Pennsylvania has statutes that govern Orders of Protection from Abuse, and procedures are in place guide you to dismiss an order. Rules for dropping an order of protection can vary from county to county in Pennsylvania, but some guidelines do apply depending on where you are in the judicial process.
Pennsylvania has statutes that govern domestic violence and Orders of Protection from Abuse (PFA), and some state-level procedures are in place to help guide you if you want to dismiss such an order. But individual jurisdictions, and particularly counties, sometimes have their own rules in place. Understanding state law can definitely be helpful, but always check with the county where you got your PFA to find out if procedures there differ in any way.
TL;DR (Too Long; Didn't Read)
If you have a final order of protection, you must go back to court and ask the judge to reopen your case so you can request that it be dismissed.
Who Can Seek Protection?
First, make sure you actually do have an order of protection from abuse. It’s possible that you might have filed a criminal complaint against your abuser instead. PFAs deal only with very specific relationships. If your relationship falls outside this scope, you most likely filed a criminal complaint, and you should return to the police station where filed it to find out how and if you can drop it.
PFAs apply only to family members or to someone with whom you had an intimate relationship, including the parent of your child even if you were never married. Family members include domestic partners and same sex couples, siblings, spouses, ex-spouses and even in-laws under Pennsylvania law. Age is not a factor – the abuser or person being abused can be a minor. Some counties include less serious dating relationships. Pennsylvania law does not include platonic roommates, although some counties might recognize this relationship.
Why Drop an Order of Protection?
A PFA is a personal safety matter; it is important to be absolutely clear about why you wish to drop the order before applying to the court. It may be valid to drop the order if you had it issued for the wrong reasons, for example, an overreaction to the heat of a single argument or to increase your chances of acquiring child custody in a divorce. It may not be appropriate to drop the order if all you have is a promise that the abuser wants a reconciliation and the abuse will stop. Dropping the order may make it harder to get another order in the future if the promise turns out to be unfounded. It's a good idea to get some legal help or to speak with a counselor and explore all your options before proceeding to drop the order.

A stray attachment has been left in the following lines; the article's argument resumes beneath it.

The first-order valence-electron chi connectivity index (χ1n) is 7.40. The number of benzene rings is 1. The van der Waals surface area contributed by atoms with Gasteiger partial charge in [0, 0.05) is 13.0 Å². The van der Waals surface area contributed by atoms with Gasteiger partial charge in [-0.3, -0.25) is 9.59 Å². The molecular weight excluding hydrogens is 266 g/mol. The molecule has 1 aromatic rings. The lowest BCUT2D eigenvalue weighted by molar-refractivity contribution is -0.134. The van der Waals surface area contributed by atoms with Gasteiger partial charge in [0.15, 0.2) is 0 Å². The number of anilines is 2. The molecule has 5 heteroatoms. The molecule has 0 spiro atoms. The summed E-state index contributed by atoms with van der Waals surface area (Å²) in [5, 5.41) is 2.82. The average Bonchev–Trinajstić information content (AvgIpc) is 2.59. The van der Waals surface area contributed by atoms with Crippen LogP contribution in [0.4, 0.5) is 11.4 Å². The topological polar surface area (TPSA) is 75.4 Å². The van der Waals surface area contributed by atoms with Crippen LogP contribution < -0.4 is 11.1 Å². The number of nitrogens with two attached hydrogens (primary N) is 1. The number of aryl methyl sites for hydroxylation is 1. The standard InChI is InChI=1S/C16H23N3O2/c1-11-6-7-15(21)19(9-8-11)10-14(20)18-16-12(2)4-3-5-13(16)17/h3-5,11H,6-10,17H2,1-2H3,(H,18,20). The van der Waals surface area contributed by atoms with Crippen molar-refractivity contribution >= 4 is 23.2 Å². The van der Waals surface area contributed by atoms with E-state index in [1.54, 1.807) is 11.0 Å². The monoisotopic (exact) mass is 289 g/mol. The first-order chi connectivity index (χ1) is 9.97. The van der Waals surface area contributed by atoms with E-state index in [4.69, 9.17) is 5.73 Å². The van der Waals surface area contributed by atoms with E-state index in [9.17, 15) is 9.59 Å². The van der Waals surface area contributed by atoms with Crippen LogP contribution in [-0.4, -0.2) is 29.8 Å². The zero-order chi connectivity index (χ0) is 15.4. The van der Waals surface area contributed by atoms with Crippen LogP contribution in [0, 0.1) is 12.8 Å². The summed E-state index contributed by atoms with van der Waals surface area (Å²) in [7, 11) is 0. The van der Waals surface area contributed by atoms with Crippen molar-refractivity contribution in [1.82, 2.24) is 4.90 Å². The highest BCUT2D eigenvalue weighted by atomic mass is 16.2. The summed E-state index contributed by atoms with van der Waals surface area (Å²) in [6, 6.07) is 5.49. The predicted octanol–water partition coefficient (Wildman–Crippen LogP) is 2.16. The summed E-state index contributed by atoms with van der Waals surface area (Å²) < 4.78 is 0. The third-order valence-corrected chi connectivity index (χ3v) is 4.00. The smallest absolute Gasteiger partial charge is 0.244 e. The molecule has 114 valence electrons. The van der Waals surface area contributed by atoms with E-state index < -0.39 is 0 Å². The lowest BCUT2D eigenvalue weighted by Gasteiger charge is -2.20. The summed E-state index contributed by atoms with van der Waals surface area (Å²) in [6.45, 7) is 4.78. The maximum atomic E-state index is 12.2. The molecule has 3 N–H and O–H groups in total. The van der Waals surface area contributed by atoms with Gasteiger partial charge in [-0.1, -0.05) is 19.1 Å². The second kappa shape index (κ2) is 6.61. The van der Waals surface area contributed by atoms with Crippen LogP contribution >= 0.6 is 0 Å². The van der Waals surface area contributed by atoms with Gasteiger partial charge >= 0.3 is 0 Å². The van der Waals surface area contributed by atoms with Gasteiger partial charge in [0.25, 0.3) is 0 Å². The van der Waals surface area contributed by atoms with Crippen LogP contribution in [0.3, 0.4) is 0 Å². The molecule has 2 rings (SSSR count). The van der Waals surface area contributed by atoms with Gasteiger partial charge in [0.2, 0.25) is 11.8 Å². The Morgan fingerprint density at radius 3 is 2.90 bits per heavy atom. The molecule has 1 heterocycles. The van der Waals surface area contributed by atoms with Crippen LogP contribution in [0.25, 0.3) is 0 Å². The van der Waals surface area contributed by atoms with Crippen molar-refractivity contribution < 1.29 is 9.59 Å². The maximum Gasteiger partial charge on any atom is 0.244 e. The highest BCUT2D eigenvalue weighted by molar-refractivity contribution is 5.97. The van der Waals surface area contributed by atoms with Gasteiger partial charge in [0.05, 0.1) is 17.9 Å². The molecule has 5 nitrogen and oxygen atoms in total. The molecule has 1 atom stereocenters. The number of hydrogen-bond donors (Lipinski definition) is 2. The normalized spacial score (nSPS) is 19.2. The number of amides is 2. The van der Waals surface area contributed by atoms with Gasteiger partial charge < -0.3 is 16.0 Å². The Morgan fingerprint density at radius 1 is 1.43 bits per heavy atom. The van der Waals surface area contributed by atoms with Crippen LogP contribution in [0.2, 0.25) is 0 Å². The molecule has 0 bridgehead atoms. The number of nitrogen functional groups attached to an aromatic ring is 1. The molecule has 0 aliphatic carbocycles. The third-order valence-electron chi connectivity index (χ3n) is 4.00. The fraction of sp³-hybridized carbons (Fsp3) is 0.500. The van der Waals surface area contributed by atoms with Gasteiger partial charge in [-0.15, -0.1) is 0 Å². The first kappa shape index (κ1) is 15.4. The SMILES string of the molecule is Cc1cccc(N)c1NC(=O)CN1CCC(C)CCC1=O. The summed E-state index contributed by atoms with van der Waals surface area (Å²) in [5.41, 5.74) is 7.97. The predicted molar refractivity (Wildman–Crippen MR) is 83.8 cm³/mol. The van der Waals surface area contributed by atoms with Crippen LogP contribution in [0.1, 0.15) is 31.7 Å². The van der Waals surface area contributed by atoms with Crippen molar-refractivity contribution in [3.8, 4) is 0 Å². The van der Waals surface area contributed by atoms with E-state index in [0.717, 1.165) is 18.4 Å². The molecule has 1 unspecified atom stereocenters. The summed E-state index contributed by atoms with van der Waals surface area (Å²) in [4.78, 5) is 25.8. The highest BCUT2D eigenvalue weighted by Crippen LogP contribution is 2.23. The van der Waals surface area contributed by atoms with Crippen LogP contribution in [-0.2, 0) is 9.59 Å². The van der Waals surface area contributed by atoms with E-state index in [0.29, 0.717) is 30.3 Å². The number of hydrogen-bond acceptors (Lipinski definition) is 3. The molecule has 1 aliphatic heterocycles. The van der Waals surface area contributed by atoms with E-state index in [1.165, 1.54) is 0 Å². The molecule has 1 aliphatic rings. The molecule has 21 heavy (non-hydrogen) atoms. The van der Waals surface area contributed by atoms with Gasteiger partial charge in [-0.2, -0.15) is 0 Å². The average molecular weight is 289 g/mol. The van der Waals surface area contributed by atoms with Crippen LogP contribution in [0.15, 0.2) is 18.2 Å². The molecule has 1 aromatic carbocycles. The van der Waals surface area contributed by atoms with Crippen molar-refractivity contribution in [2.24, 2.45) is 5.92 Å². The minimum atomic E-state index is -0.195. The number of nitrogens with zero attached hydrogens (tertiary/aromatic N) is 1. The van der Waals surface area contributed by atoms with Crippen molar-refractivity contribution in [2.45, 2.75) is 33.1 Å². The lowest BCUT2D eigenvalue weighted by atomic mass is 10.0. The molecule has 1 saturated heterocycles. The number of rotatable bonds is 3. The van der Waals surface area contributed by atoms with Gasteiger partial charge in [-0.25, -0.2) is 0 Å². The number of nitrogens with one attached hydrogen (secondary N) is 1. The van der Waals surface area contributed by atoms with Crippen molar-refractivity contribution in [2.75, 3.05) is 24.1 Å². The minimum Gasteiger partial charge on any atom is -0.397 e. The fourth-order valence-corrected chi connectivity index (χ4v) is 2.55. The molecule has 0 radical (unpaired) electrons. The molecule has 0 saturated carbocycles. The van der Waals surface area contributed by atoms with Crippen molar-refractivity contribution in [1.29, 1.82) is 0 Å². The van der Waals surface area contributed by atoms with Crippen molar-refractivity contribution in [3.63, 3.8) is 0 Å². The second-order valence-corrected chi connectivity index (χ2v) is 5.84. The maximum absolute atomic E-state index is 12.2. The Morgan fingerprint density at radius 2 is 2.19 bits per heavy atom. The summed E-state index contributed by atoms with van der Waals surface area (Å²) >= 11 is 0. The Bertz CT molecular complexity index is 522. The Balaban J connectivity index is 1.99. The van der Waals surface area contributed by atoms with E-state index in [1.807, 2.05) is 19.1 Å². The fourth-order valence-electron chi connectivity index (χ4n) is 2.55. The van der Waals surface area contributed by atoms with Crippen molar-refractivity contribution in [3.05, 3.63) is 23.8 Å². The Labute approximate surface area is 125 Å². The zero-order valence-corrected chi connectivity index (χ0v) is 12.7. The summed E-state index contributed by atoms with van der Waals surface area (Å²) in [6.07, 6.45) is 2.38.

What Counts as Abuse?
Pennsylvania law also specifies the types of conduct that count as abuse for purposes of getting a PFA order. Physical abuse or even the threat of physical abuse is covered, but not mental or emotional abuse. Stalking, sexual abuse and false imprisonment are included.
Required Court Hearings
Dropping a PFA order can depend on where you are in the judicial process. The process begins when you file a petition for protection at your county courthouse, and you should be able to see a judge in a private meeting that same day. The judge will have some questions and, if she believes that you need an order of protection, she’ll immediately issue a Temporary Protection Order. The temporary order is good until such time as a hearing can be scheduled to determine whether a final order of protection should be issued. By law, the hearing must be scheduled within 10 days.
If You Want the Court to Dismiss the Order
If you decide to drop your order before you see the judge to ask for a temporary order, tell the court clerk right away. The clerk can instruct you as to what you should do in that particular county while you’re still right there at the courthouse. You might have to file something called a praecipe to discontinue the matter, but most likely you can simply tell the judge that you don’t want the order after all when you see him. Expect him to question you to make sure you’re not being threatened or coerced into dropping the matter.
You can also file a praecipe at any time up until the court hearing for a final order, or you can request at the hearing that the matter be dismissed.
If you’ve already attended the hearing and you’ve been awarded a PFA, the issue becomes a bit more complicated. The court no longer has legal jurisdiction over your case. Loss of jurisdiction means that the court no longer has a legal right to make decisions in the case – unless someone asks. You’d therefore have to file a petition with the court seeking to reopen the case in order to modify the order. Modification can include dropping the PFA. Filing this type of petition will most likely require going back to court.
Under Pennsylvania law, final PFA orders expire after three years, although the time might be less than this at the discretion of the court. You might receive an order that’s only good for two years if the judge thinks this is more appropriate.
If you’ve gotten this far in the process and you have a PFA order, read it over to find out when it will end. If it’s just a matter of weeks, it might not be worth the time and trouble of filing a petition to modify it and going back to court.
If you look at the order and you’re just not sure when it ends, or if you feel that you want help in negotiating all these legal rules, contact the Domestic Violence Legal Clinic that’s in place in most Pennsylvania counties. The court clerk should be able to give you contact information.